They want to inspire you
Ever wondered who thinks about the words put up on boards outside churches in and around the city? Meet a few of the people who make it part of their life's work to put a smile on your faceEver wondered who thinks about the words put up on boards outside churches in and around the city? Meet a few of the people who make it part of their life's work to put a smile on your face
Casually dressed in jeans and a shirt, Father Clifton Lobo scrolls through a word document of inspirational sayings on his computer. He is looking for a recent quotation that found special resonance with his audience. He smiles. "'Google doesn't have all the answers.' A lot of people liked that one."
Father Clifton Lobo, parish priest of St Michael's Church, Mahim looks
for inspiration from various media. Pics/Pradeep Dhivar
Father Lobo is referring to the Thought for the Week put up on the board outside Mahim Church. The sayings, which are changed every Friday night, are eagerly looked forward to by passersby and commuters on their way to and from work. "Mahim junction is such a stressful junction anyway. I look at this as being able to put a smile on someone's face," he says, reflecting on his responsibility to choose the words that people will read each time they go past the church.
Anoop Korketta changing the Thought for the Day board outside St
Andrew's Church in Bandra
Inspiration comes in several forms, including smses from friends, a popular dialogue from a film, books, even a newspaper clipping. "I try to avoid using quotations by famous leaders or individuals, as people are already likely to have read those. The idea is to do a play on words," says Father Lobo, who has done his doctorate in Stress and Creativity.
For times when a saying doesn't require additional work, it's timing that plays a key role. "The one that we have up right now -- 'When you pray, your feet must move' -- is actually an African proverb. I thought it would be relevant since the Ganesh festival just ended and the Mount Mary Feast is ongoing," he says, adding, "It basically means that faith requires action."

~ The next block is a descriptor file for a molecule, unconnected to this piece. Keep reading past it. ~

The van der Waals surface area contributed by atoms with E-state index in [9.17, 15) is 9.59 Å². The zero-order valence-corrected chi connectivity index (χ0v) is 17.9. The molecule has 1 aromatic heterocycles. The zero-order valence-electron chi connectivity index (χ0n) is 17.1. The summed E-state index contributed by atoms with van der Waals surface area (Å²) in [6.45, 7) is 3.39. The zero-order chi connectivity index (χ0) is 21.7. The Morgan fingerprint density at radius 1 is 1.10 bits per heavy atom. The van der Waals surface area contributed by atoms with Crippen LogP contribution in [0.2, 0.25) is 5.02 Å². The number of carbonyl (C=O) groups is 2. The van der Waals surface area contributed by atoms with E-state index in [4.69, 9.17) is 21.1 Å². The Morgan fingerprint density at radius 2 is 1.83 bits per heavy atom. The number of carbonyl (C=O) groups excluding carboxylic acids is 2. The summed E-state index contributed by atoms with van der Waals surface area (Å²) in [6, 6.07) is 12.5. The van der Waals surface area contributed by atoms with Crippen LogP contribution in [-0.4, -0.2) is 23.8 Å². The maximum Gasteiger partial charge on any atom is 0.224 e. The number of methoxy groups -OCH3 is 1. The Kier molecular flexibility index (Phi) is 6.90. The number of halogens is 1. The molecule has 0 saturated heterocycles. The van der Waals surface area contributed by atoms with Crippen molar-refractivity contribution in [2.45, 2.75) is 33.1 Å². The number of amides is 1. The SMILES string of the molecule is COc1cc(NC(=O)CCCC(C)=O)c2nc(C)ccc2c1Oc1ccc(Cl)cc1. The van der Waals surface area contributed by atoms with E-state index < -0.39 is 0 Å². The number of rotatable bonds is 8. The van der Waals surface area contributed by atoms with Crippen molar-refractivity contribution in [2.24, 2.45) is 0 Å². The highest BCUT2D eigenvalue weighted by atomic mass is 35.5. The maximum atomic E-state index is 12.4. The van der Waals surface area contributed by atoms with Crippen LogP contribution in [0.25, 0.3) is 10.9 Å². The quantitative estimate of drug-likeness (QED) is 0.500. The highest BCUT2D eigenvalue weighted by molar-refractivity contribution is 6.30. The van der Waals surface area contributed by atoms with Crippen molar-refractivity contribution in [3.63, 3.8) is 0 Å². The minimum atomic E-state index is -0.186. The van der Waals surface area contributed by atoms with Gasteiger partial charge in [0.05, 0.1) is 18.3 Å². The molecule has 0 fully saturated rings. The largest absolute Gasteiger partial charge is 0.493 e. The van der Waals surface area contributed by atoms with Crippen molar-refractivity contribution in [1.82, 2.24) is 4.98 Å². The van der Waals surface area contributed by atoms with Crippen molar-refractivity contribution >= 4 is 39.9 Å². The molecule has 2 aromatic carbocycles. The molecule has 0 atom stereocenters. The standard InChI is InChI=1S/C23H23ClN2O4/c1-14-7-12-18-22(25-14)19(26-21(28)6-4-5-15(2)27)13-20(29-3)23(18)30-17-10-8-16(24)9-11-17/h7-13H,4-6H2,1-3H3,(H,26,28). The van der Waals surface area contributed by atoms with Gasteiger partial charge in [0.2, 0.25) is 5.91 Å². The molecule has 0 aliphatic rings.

Feedback is instant. "If there is a spelling mistake, I get calls even from Borivali," he says, recalling the time when they made a deliberate spelling error. "The saying was, 'God is perfect. Man makes misteaks.' But people called, telling us that we had made an error and asked for us to have it changed."
While Father Lobo has been working on the sayings outside Mahim Church for the past year and a half, the practice is popular in several churches. "I don't know which church started it, but it has been around for at least 15 to 20 years," says Father Michael Goveas of St Andrew's Church in Bandra, who started the practice at Rosary Church in Dockyard.
"The idea is to give people, irrespective of caste, creed and religion, something to reflect on; to provide hope to those feeling lost," he adds. Father Frank Fernandes of Rosary Church in Dockyard Road says that the practice started out simultaneously in a few churches, possibly in the '90s or late '80s. "Sacred Heart in Santacruz, St Andrew's in Bandra and St Joseph's in Vikhroli were possibly among the first to adopt it," he says.
Orlando Fernandes, who is part of Mulund's St Pius X's Bible Cell, the team that decides on the sayings for the week, says that he looks upon their contributions as a form of social 'enlightenment' and not 'service'. "Our messages have a biblical touch," shares Fernandes.
If there's one message that Father Lobo believes we would all do well to remember it is, "Be true to yourself, because God has made you in his likeness. Too many people are putting on an act."